Forget Cannes

More than a hundred years after the Lumi?re brothers projected
the first film on the basement wall of a Paris caf?, underground
film is experiencing a revival in the form of
microcinema?alternative screening spaces like bars, coffeehouses,
and community centers that exhibit a variety of experimental works
by independent filmmakers.

The term ?microcinema? was coined in 1991 by two San
Francisco?based experimental film buffs, David Sherman and Rebecca
Barten, who started showing movies out of their mobile home. Since
then, local microcinema scenes and Web sites that stream films (see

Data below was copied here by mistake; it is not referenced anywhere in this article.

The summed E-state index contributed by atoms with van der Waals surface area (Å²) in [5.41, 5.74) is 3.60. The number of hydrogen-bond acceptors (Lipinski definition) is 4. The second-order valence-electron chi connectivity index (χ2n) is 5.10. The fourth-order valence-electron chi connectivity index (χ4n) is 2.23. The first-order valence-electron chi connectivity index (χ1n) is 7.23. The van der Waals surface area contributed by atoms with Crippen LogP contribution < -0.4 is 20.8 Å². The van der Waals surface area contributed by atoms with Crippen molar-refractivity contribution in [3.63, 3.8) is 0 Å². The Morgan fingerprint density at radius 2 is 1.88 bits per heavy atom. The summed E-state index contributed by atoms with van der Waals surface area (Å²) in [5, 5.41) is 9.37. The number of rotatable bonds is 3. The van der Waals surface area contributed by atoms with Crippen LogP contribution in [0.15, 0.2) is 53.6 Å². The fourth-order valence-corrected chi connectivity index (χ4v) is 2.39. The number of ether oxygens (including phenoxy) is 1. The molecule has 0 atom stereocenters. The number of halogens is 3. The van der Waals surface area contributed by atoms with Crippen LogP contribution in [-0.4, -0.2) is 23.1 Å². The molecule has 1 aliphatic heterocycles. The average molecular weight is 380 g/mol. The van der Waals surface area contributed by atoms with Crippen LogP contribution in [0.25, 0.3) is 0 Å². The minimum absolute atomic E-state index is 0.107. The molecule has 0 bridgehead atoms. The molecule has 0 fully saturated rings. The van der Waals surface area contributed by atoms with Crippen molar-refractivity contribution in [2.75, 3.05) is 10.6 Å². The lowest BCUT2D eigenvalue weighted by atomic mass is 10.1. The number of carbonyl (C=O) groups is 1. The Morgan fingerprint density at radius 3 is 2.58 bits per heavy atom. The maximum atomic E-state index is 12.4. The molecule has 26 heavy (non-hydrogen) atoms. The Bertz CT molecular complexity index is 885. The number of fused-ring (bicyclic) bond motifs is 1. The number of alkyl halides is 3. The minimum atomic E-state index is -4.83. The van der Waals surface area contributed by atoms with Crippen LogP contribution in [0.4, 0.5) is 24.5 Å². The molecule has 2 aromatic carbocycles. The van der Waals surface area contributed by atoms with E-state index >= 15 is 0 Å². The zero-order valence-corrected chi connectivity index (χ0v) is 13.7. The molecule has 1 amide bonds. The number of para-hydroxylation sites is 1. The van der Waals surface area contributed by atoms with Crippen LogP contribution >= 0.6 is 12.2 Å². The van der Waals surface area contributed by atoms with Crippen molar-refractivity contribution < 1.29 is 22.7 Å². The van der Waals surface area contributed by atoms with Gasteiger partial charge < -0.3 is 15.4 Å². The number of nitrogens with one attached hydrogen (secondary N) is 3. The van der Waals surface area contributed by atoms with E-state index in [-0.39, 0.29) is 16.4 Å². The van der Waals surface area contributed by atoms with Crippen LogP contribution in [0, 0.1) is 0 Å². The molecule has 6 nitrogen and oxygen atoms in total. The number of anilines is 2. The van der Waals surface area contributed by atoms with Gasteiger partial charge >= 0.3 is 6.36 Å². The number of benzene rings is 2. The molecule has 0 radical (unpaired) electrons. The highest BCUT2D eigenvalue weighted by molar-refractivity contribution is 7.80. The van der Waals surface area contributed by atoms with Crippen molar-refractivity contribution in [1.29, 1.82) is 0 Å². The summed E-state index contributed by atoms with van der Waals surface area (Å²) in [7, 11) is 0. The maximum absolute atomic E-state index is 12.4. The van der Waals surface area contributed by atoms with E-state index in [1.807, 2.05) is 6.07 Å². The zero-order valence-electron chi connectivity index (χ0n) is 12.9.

below) have cropped up across the United States, Canada, and
Europe, providing a haven for filmmakers seeking exhibition
opportunities and for film buffs who?d like to get to know each
other.

?Microcinemas,? writes Angela Alston in The Independent Film
& Video Monthly
(Sept. 2002), ?are not a place to sink
into the dark and disconnect all neural activity.? Indeed, the
casual, salonlike atmosphere of microcinemas (both beer and
conversation usually flow freely) creates a sense of community that
more than makes up for the lack of stadium seating and Dolby sound.
To locate the microcinema salon nearest you, log onto
www.microcinema.com or check out these Web sites, which serve up a
variety of shorts and features:

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